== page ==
This isn’t an article describing the perfect diet for everyone (because there’s no such thing). This also isn’t an article telling you how to get ripped in two weeks. Rather, this article lists some small, easy changes that people typically overlook. Yes, you will lose weight. Yes, you will get in better shape. No, you won’t be ready to enter the ring just by employing these tips. Let’s begin.
1. Don’t Drink Calories
For whatever reason, liquid calories just don’t fill us up as much as regular food does. Because of this, it’s easy for a ton of calories to sneak into an otherwise healthy meal.
Let’s visualize a trip to your favorite restaurant. You want to be healthy so you opt for the salad, but order a Coke with your meal. As you sit there and chat, the waiter regularly comes by and tops off your drink. “What service!” you think. As the meal goes on you inadvertently drink 36 oz of Coke (maybe even more). Congratulations! You’ve just tacked an additional 420 calories -pure sugar no less- to your meal. And don’t even think switching to Diet Coke is an improvement. To be honest, it’s probably worse.
So here’s your approved list of drinks:
- Tea (unsweetened)
- Black Coffee
That’s it. No fruit juices, no “diet” drinks, no additives. I would say the only exception to this rule is if you are having a drink to replace a full meal, such as a protein shake for lunch. Even that should be used sparingly.
2. Cut your meal in half
Unless you are actively counting your calories on EVERYTHING you eat, you are most likely underestimating just how much you are actually consuming. A simple fix to this is to prepare your meal, and only eat half of it. The other half can be saved for lunch the next day. Win-Win! This is especially useful when eating out as restaurants have an uncanny ability to make even a salad a fattening meal.
3. Mind Your Macros
If you’re following the Standard American Diet, aka SAD (coincidence?), you’re eating a high-carb/high-fat/low-protein diet with loads of processed, low-nutrient foods. What this does is spike insulin levels, exacerbate weight gain, and contribute to a myriad of other health issues. You would be better off increasing your protein and fat consumption while restricting your carbs. This doesn’t mean cutting carbs to a ridiculously low level, although many do great on a low-carb/ketogenic diet. Your body only needs a certain amount of carbs to refuel the muscles and liver. Anything beyond that gets stored as fat. Play with the levels to find what works for you.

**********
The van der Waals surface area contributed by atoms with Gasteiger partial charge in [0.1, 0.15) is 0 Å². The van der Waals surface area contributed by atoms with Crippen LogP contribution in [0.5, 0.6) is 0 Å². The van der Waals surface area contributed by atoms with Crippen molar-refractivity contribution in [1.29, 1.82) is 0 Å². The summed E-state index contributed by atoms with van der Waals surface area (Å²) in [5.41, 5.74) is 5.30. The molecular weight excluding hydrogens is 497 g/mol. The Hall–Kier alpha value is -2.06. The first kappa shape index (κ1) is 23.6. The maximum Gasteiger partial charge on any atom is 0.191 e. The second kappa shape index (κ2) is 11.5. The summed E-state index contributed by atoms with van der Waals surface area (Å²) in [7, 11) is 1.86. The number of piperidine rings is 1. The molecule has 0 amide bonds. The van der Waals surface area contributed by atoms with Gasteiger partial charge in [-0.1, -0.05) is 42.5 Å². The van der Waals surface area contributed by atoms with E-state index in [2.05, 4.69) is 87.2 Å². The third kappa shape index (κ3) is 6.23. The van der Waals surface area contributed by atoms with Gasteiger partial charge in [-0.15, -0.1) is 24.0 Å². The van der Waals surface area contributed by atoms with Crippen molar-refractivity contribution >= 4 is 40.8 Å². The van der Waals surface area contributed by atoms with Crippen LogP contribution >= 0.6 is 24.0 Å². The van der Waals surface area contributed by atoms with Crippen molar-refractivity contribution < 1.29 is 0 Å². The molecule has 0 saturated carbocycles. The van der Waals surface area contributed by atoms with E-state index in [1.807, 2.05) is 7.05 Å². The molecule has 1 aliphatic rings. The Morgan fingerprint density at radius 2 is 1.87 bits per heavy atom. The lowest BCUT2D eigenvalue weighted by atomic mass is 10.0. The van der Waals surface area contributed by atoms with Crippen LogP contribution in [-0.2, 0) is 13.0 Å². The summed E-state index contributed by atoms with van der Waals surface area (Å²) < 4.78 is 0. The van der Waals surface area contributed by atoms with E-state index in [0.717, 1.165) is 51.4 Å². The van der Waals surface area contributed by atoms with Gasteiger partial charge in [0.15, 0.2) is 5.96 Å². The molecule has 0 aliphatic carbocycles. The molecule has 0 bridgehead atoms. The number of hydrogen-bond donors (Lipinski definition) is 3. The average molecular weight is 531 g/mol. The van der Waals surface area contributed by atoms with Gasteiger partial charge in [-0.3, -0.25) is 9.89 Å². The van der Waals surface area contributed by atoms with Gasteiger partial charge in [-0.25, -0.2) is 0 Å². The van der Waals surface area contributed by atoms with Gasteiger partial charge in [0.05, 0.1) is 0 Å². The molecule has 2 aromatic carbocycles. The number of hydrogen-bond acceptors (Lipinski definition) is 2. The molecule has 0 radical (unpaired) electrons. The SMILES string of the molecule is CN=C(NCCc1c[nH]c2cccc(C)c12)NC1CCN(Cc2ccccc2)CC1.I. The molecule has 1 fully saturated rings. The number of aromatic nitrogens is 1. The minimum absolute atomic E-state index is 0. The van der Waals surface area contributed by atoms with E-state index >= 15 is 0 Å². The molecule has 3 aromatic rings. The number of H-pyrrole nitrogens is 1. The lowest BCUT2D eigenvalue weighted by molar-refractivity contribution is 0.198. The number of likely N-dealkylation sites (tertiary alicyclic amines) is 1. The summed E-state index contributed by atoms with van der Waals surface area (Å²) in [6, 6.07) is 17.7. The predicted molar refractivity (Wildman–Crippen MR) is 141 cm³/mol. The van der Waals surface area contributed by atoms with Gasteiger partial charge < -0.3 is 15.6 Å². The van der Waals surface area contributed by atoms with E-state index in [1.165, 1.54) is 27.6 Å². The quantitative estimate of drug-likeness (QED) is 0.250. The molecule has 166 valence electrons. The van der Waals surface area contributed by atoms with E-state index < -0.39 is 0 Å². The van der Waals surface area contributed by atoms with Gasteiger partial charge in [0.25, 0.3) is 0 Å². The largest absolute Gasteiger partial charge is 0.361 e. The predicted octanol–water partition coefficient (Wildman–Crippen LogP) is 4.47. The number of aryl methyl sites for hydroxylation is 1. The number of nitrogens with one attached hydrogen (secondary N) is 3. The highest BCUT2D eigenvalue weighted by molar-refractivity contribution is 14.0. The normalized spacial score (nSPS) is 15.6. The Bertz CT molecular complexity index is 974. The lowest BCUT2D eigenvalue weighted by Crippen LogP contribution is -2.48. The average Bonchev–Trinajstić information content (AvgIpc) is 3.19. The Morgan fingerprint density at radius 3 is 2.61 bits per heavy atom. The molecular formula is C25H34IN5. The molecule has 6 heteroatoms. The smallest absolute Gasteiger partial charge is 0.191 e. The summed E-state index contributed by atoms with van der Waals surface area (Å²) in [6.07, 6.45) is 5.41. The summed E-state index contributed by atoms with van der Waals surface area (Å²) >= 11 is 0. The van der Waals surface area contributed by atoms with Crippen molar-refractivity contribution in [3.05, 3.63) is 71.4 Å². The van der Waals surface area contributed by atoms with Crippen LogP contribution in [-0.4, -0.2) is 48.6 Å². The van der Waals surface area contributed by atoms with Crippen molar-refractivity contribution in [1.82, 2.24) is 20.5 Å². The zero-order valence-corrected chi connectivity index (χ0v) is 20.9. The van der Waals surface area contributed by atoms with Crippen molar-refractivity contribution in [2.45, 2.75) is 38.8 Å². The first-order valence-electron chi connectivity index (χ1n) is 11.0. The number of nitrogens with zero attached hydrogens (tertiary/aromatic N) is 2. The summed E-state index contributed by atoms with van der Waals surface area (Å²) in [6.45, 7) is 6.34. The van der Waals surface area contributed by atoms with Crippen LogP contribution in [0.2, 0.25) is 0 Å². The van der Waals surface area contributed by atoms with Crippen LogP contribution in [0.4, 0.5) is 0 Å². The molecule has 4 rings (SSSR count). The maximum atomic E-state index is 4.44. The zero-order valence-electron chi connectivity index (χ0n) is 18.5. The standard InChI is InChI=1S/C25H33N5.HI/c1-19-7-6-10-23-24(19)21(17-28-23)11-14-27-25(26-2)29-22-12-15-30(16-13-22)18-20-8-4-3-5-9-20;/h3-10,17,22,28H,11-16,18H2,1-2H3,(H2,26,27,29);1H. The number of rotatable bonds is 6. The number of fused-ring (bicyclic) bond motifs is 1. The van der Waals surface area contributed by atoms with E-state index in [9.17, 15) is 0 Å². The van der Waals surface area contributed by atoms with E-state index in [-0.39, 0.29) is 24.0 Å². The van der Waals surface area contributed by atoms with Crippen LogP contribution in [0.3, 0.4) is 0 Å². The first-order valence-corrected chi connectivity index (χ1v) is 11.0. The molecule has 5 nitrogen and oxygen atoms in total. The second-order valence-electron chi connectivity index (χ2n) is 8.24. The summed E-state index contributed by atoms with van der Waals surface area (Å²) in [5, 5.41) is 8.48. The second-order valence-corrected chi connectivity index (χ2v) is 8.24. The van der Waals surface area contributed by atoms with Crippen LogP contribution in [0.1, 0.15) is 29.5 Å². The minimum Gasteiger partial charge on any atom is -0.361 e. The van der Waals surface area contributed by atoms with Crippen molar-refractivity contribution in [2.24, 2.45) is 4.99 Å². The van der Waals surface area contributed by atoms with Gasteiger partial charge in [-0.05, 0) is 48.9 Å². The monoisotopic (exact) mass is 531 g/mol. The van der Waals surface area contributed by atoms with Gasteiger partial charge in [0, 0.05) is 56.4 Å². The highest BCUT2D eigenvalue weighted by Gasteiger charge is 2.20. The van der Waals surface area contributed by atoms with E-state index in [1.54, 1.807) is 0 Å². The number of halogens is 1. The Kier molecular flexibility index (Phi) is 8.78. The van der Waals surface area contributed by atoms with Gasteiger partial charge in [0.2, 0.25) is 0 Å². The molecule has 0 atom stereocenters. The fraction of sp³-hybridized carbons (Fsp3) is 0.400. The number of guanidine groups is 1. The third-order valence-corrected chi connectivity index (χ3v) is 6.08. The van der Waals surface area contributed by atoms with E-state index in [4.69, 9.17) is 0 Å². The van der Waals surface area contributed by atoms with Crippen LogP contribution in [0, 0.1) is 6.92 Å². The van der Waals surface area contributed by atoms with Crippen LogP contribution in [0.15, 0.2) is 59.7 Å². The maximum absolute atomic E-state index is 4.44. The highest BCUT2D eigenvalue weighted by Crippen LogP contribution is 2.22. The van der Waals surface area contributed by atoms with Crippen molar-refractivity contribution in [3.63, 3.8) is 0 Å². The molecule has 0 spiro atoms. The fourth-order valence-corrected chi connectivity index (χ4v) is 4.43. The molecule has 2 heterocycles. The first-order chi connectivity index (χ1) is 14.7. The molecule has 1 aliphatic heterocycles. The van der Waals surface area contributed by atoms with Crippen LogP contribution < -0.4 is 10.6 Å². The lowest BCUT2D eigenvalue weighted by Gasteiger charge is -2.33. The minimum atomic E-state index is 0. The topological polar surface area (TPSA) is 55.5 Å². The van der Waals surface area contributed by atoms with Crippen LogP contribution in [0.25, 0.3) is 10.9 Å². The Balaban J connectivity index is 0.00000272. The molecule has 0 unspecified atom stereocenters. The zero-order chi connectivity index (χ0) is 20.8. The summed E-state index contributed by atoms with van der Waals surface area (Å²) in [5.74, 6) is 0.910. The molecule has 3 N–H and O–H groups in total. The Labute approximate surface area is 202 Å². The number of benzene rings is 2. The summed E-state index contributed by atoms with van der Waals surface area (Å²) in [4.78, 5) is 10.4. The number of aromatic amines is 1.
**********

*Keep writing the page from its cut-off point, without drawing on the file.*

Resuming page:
Others have reported good results on a high-carb/low-fat/moderate protein diet. I have little personal experience with that approach, but I believe it can work as well, if properly implemented. The biggest thing is to go either high-carb or high-fat; not both.
NEAT stands for Non-Exercise Activity Thermogenesis. Big words, simple translation:
Any activity outside of the gym counts as NEAT.
This includes walking, carrying groceries, playing with your kids, mowing the yard, etc. All this counts as exercise. You’re burning calories, are you not? Sadly, most people neglect, or even avoid, NEAT. They circle the parking lot looking for the closest spot, take the elevator instead of the stairs, and use a shopping cart to push around a 6-pack of beer and a frozen pizza. Here are some easy changes you can make that will quickly add up:
- Park at the very back of the parking lot everywhere you go.
- Carry your groceries unless you legitimately need a cart.
- Take the stairs instead of the elevator.
- Walk during your lunch break.
- Get a standing desk for your computer or, at the very least, get up and move around hourly.
- Mow your yard with a push mower.
- Play with your kids. Pick them up, wrestle with them, chase them around the house.
Most of these things aren’t huge calorie-burners, but that’s not the point. NEAT is a nickel-and-dime approach to weight loss. Its purpose is to keep you active and moving throughout the day instead of sitting on the couch or behind a desk. Trust me, an hour at the gym is not going to offset the other 23 hours of loafing around. It just isn’t possible. A good way to track your NEAT is to simply get a pedometer and set a steps goal. The standard goal is 10,000 steps (approx 5 miles). I’d say that’s a respectable amount. I typically strive for 5,000 – 7,000/per day, but I also have a standing desk.
Weight loss is typically, and oftentimes intentionally, overcomplicated. By minding a few simple principles -consume less and move more – you can quickly begin losing weight without feeling like you’ve completely overhauled your life. By following these few tips, I’ve already lost 5 pounds in less than a week (your mileage may vary).
Stay tuned in the future as we look into some more extreme methods of weight loss that are still healthy and safe.